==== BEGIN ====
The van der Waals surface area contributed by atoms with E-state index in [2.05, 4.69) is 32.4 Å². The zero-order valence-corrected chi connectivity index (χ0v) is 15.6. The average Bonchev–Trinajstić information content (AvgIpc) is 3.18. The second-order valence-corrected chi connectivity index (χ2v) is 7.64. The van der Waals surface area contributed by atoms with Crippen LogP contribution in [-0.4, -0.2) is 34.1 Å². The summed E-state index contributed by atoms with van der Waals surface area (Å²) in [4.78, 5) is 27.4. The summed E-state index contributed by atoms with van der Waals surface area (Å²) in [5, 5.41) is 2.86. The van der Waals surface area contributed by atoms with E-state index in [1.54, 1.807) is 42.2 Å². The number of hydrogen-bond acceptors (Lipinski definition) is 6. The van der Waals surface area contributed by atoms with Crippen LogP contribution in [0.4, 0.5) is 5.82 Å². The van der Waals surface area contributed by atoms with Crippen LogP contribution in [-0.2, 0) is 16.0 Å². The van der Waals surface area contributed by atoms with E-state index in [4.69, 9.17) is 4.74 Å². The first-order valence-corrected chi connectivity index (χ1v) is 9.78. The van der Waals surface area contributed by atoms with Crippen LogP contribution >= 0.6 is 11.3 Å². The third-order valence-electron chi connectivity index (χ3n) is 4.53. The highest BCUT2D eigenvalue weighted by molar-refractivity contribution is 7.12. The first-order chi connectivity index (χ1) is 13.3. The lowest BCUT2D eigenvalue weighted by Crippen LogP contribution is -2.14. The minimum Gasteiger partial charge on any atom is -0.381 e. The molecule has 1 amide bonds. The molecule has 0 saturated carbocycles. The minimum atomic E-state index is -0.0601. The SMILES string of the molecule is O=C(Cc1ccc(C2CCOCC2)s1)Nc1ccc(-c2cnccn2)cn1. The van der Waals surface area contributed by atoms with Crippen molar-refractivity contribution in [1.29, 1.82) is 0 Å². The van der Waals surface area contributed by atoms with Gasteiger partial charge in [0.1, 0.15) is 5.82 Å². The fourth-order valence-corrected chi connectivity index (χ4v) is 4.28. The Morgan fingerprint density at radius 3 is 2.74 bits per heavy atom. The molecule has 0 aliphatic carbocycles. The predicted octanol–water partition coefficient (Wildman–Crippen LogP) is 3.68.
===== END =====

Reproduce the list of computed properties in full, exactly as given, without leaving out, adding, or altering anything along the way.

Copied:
The van der Waals surface area contributed by atoms with E-state index in [2.05, 4.69) is 32.4 Å². The zero-order valence-corrected chi connectivity index (χ0v) is 15.6. The average Bonchev–Trinajstić information content (AvgIpc) is 3.18. The second-order valence-corrected chi connectivity index (χ2v) is 7.64. The van der Waals surface area contributed by atoms with Crippen LogP contribution in [-0.4, -0.2) is 34.1 Å². The summed E-state index contributed by atoms with van der Waals surface area (Å²) in [4.78, 5) is 27.4. The summed E-state index contributed by atoms with van der Waals surface area (Å²) in [5, 5.41) is 2.86. The van der Waals surface area contributed by atoms with E-state index in [1.54, 1.807) is 42.2 Å². The number of hydrogen-bond acceptors (Lipinski definition) is 6. The van der Waals surface area contributed by atoms with Crippen LogP contribution in [0.4, 0.5) is 5.82 Å². The van der Waals surface area contributed by atoms with Crippen LogP contribution in [-0.2, 0) is 16.0 Å². The van der Waals surface area contributed by atoms with E-state index in [4.69, 9.17) is 4.74 Å². The first-order valence-corrected chi connectivity index (χ1v) is 9.78. The van der Waals surface area contributed by atoms with Crippen LogP contribution >= 0.6 is 11.3 Å². The third-order valence-electron chi connectivity index (χ3n) is 4.53. The highest BCUT2D eigenvalue weighted by molar-refractivity contribution is 7.12. The first-order chi connectivity index (χ1) is 13.3. The lowest BCUT2D eigenvalue weighted by Crippen LogP contribution is -2.14. The minimum Gasteiger partial charge on any atom is -0.381 e. The molecule has 1 amide bonds. The molecule has 0 saturated carbocycles. The minimum atomic E-state index is -0.0601. The SMILES string of the molecule is O=C(Cc1ccc(C2CCOCC2)s1)Nc1ccc(-c2cnccn2)cn1. The van der Waals surface area contributed by atoms with Crippen molar-refractivity contribution in [1.29, 1.82) is 0 Å². The van der Waals surface area contributed by atoms with Gasteiger partial charge in [0.1, 0.15) is 5.82 Å². The fourth-order valence-corrected chi connectivity index (χ4v) is 4.28. The Morgan fingerprint density at radius 3 is 2.74 bits per heavy atom. The molecule has 0 aliphatic carbocycles. The predicted octanol–water partition coefficient (Wildman–Crippen LogP) is 3.68.